In April 2021, the World Heritage Centre provided funding through the Rapid Response Facility (RRF) for the resumption of net retrieval operations in the vaquita sanctuary. Net retrieval operation had been suspended in December last following an incident between the NGO operated net retrieving vessels and illegal fishermen.

On 4 May 2021, the World Heritage Centre sent a letter to the State Party regarding third-party information raising concerns that the new fishing regulations developed for the areas within the property, while including a number of important elements, do not fully address previously raised concerns. No response has been received at the time of writing of this report. 

Analysis and Conclusion by World Heritage Centre and the Advisory Bodies in 2021

The ongoing inter-institutional efforts aimed at fighting illegal fishing activities in the Upper Gulf of California and illegal trafficking of totoaba products should be welcomed. While the figures reported by the State Party in terms of the seizure of illegal products show that the measures put in place for the detection of illegal trafficking activities are working, they also show that the volume of illegally extracted totoaba swim bladders remains alarmingly high, indicating that illegal fishing activities continue in spite of the important efforts to stop them. The third-party information received also confirms that illegal activities remain widespread in the vaquita sanctuary. It is therefore recommended that the State Party further strengthens these efforts based on a critical assessment of the efficiency of the current efforts on how to improve them.

It is expected that the State Party provide further information on the new fisheries regulations which have been approved in September 2020. Third party sources note that the new regulations, if enforced, have the potential to reduce totoaba poaching and vaquita bycatch but raise concerns that the State Party has not fully implemented the regulations and has failed to enforce them.

The efforts by the State Party to continue a dialogue with the States Parties that are transit and destination countries for illegal totoaba products, including within the framework of CITES, should also be welcomed and strongly encouraged to continue.

Regarding legal fishing and the development of alternative vaquita-safe fishing gear, the confirmation provided by the State Party that a number of alternative solutions is available and has been provided to the interested fishers, including for the 2018-2019 shrimp fishing season, is positive and welcomed. However, the level of uptake of the alternative fishing gear across the fishing communities in the Upper Gulf is unclear based on the information provided. It is therefore recommended that the Committee request the State Party to continue these efforts and to provide further information on the scale of deployment of alternative fishing gear.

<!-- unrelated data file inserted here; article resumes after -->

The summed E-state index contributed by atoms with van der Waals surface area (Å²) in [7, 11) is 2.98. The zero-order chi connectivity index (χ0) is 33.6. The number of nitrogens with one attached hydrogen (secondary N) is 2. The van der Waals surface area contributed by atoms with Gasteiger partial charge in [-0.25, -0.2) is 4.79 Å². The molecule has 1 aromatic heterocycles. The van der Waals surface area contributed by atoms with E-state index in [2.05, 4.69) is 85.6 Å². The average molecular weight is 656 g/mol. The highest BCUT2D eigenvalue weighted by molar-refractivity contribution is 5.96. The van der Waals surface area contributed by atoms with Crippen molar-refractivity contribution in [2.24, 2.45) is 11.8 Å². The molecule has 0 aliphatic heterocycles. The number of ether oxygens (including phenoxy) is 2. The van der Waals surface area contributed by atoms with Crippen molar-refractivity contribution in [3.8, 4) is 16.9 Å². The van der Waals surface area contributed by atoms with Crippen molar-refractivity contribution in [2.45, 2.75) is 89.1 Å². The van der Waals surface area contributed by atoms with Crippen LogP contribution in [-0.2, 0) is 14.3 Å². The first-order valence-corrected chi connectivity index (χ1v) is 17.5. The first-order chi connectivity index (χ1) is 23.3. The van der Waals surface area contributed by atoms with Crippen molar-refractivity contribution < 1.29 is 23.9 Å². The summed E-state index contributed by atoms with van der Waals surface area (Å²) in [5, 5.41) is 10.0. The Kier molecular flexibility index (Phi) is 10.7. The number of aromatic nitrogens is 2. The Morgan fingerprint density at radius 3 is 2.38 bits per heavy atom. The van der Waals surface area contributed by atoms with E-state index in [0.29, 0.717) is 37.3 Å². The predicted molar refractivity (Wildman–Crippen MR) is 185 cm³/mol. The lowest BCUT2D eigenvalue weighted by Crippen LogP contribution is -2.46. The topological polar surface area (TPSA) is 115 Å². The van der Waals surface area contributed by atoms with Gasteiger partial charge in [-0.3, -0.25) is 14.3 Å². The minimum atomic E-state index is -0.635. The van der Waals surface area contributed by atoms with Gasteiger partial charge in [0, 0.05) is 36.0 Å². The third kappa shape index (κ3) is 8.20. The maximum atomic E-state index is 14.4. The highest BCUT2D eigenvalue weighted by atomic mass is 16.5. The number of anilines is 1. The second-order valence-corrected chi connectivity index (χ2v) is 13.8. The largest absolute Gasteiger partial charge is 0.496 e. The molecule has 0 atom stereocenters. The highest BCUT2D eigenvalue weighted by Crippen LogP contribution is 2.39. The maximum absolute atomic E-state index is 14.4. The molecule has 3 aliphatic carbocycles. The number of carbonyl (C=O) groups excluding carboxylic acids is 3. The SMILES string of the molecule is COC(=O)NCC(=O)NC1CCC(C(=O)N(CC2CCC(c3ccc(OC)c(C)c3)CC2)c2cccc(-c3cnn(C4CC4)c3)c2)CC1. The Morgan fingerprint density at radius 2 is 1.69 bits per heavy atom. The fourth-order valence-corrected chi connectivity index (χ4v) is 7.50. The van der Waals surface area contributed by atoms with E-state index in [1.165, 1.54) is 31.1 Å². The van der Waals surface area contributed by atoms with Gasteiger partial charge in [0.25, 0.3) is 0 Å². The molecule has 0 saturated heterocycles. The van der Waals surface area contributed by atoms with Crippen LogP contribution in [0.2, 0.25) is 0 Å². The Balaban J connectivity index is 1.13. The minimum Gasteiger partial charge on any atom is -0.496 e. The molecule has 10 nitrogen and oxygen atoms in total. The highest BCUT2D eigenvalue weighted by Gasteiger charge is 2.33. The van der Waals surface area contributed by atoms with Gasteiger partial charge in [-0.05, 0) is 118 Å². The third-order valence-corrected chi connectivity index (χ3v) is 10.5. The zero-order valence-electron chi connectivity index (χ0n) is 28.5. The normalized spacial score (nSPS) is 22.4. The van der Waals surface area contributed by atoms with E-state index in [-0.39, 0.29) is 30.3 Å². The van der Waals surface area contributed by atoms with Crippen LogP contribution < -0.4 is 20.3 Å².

Ongoing ‘ghost net’ retrieval efforts, including through collaboration with civil society organizations, now formalized through a collaboration agreement, are also welcomed. However, the figures provided by the State Party again indicate that the situation remains of concern, since a large number of ghost nets continues to be found. It is also noted that the ghost nets retrieval activities have been concentrated in the so called “zero tolerance zone”, however, no further information has been provided on how effective the zone has been. The recent suspension of net retrieval operations following the December last incident is of outmost concern, especially that the totoaba illegal fishing season is now well underway.

Finally, in light of significant concerns regarding the drastic decline of the vaquita in recent years, it is noted that while important information has been provided by the State Party regarding the ongoing surveillance and law enforcement activities, no recent update on the status of the vaquita population  has been provided, which makes it difficult to assess the effectiveness of the measures. The report also provides no information if further cases of dead vaquita were reported.

The efforts by the State Party to develop a set of corrective measures and a DSOCR in cooperation with the World Heritage Centre and IUCN are welcomed. It is recommended that the Committee request the State Party to speed up this process and to submit the final revised version with its next report on the state of conservation of the property. The World Heritage Centre and IUCN express their availability to provide further advice to the process, if necessary, through available means, including a technical workshop with participation of the World Heritage Centre, IUCN, including its Species Survival Commission, and the International Committee for the Recovery of the Vaquita (CIRVA).